In 2008, Bill Gates gave a speech about how his foundation viewed teacher quality—specifically, separating high-performing teachers from low-performing ones through teacher evaluation—as their most important funding priority. In 2009, the Obama Administration announced $4.3 billion in incentives for states to adopt test-score based teacher evaluation systems for annual assessment of students’ progress. In 2013, 31 states made it a requirement to use student test score data in teacher evaluations.
How did teacher evaluation become a central federal policy priority? In a new study, Ford School Professor Megan Tompkins-Stange and colleagues from Michigan State University and the University of Edinburgh use the case of teacher quality policy to illuminate how ideas get taken up into policy, tracing the factors that lead to some ideas becoming dominant over others. The authors show how philanthropic funders use research evidence and advocacy in order to promote and sponsor preferred policy measures, and how interlocking networks of think tanks, nonprofit organizations, and policy elites diffuse these ideas into public discourse.
Using a mixed-methods approach using discourse network analysis of all Congressional hearings on teacher quality over a 15-year period, combined with 60 qualitative interviews, the researchers developed a conceptual framework to explain how a coordinated network of philanthropic foundations, think tanks and advocacy organizations, and policy elites strategically used research evidence to elevate teacher evaluation in political debate. Tompkins-Stange and her colleagues found that the most influential producers of evidence, cited most often in Congressional debate, were not universities, but advocacy groups, and that elite funders supported advocacy research more than any other source.
Tompkins-Stange said, “Whereas academic researchers are typically expected to generate evidence that conforms to standards of empirical rigor and peer review, advocacy researchers produce evidence that is specifically created to provide justification for a preferred policy measure, which means that it recommends concrete actions targeted towards policymakers, and uses an unequivocal tone, unlike university-based research.”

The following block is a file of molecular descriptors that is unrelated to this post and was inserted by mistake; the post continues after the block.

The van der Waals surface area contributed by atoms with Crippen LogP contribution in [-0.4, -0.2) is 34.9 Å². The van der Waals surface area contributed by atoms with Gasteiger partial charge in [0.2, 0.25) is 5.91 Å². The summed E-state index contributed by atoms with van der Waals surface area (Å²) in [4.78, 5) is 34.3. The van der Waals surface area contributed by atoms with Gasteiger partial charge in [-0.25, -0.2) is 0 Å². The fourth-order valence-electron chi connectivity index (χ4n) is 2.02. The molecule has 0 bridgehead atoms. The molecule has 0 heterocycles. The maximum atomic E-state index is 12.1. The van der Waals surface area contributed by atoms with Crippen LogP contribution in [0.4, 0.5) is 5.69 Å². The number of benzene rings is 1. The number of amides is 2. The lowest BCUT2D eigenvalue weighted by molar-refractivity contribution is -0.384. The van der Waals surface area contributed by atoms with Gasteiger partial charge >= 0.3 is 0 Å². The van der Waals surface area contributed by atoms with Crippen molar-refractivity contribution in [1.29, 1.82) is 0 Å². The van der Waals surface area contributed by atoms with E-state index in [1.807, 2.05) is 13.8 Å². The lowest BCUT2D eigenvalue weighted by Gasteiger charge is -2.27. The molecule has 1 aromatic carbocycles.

Advocacy research was promoted by synthesizers, or intermediary organizations that create, repackage, and market ideas in order to advance “promoted a shared and taken-for-granted understanding: that evaluation reforms would dramatically improve teacher quality,” the authors wrote. Through mutually reinforcing networks of funders, synthesizers, and policy staff, test score-based teacher evaluation rapidly ascended to become a central element of federal policy over the course of several decades.
The authors draw several important lessons regarding the philanthropic funding of research intended for policy influence, including the need for researchers to be attentive to if and how the education policy funder community uses research. They write, “the power dynamics that allow funders to influence research and advocacy agendas are entrenched by many features of the American political system…Without addressing the role of funders in both research and advocacy, researchers would miss one of the most influential components of our current system of educational policymaking.” They also recommend that university-based researchers should learn from the strategies that synthesizers use for ensuring that their evidence gets in front of policymakers, rather than taking a more traditional, hands-off approach.
You can read the study here.
Sarah Reckhow (Michigan State University), Megan Tompkins-Stange (University of Michigan), and Sarah Galey-Horn (University of Edinburgh). “How the Political Economy of Knowledge Production Shapes Education Policy: The Case of Teacher Evaluation in Federal Policy Discourse” Educational Evaluation and Policy Analysis. (2021).